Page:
How conditional are “unconditional offers”?

Over the last few years the number of unconditional offers has dramatically increased from 3,000 in 2013 to 117,000 in 2018 (source: BBC), meaning a much higher proportion of students are now getting these types of offers.

However, the word “unconditional” can be a bit misleading. There are two types of “unconditional” offer:

  1. The university looks at your predicted grades and makes you an unconditional offer. Which means it doesn’t matter what grades you get as you will still have a place at that university
  2. The second type of unconditional offer is again where grades do not play a pivotal role, however you must put this university down as your first choice in order to receive this offer.

Considering the growth in “unconditional” offers, you could say that it’s safe to say that universities see this as a great opportunity to target the best people for their institution. Historically, it would have been the case to target the most academic people for that university, but in the majority of cases now it’s because it’s profitable for the university to have more people due to the increase in tuition fees.

It’s a very unfortunately truth and not a favourable one. If the university gives you an “unconditional” offer on the condition that the university is your first choice, then it’s likely to have offered the same to a lot of other students. But why do they need to guarantee that you will pick them? If they were offering a good course and the university has a great reputation, wouldn’t you pick them anyway?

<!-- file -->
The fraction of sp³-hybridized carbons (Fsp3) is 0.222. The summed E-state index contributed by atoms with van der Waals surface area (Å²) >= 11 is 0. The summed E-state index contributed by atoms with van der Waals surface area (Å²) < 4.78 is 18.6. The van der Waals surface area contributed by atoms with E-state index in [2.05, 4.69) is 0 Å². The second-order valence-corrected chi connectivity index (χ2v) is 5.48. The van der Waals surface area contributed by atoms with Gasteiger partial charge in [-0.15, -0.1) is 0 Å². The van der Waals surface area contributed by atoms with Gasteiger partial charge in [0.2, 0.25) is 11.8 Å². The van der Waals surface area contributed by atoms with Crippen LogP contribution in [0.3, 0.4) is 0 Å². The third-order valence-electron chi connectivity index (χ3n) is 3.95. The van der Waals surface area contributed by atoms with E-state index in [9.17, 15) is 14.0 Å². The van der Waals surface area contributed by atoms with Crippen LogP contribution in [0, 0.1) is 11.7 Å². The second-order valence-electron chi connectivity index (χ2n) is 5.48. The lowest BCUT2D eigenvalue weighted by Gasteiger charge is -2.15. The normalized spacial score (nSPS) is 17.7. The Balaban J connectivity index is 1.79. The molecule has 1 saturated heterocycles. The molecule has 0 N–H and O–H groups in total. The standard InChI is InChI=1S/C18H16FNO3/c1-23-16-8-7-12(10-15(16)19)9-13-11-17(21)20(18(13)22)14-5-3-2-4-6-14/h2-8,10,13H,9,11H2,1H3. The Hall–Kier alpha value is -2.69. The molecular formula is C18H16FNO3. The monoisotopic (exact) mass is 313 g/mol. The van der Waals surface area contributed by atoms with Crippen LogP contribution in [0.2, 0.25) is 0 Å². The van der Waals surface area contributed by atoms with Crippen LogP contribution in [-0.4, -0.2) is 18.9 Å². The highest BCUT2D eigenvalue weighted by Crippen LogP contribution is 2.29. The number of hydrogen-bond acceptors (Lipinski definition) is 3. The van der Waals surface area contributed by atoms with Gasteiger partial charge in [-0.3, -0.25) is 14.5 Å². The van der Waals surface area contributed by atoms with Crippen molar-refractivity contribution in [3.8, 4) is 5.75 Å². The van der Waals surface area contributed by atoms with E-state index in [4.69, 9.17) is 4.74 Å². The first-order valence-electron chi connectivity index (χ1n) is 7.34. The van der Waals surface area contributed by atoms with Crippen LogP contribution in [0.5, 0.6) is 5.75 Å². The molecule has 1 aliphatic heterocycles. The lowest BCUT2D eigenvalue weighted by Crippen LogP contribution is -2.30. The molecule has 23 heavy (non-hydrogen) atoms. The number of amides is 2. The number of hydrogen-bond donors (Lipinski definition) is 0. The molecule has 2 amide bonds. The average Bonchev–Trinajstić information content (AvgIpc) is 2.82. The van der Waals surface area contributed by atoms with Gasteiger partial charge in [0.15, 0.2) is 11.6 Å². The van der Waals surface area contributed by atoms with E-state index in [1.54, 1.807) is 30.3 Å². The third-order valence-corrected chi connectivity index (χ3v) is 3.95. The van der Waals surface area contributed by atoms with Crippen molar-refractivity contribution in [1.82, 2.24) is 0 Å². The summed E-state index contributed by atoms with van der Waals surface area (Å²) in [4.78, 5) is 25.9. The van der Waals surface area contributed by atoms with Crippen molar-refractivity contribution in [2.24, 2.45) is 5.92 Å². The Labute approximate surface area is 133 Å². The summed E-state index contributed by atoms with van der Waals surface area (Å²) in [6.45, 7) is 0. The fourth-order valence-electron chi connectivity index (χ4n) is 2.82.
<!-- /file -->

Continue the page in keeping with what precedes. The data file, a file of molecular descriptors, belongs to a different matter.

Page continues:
So, my advice is this – if you are lucky to have a truly unconditional offer then take it. But don’t treat it as a Free Pass. You will have an opportunity to do exams without pressure, however, your grades will still matter because at every single interview for the next 5 years people will ask you for your grades. If you get an unconditional offer where they request you to put them as your first choice then I would probably not accept this offer. Why take something when the institution doesn’t have enough confidence in its own quality and reputation and feels that it needs to force students to accept their offers?

Whatever you decide, do try your hardest to get the highest possible grades. They will serve you well for many years to come.

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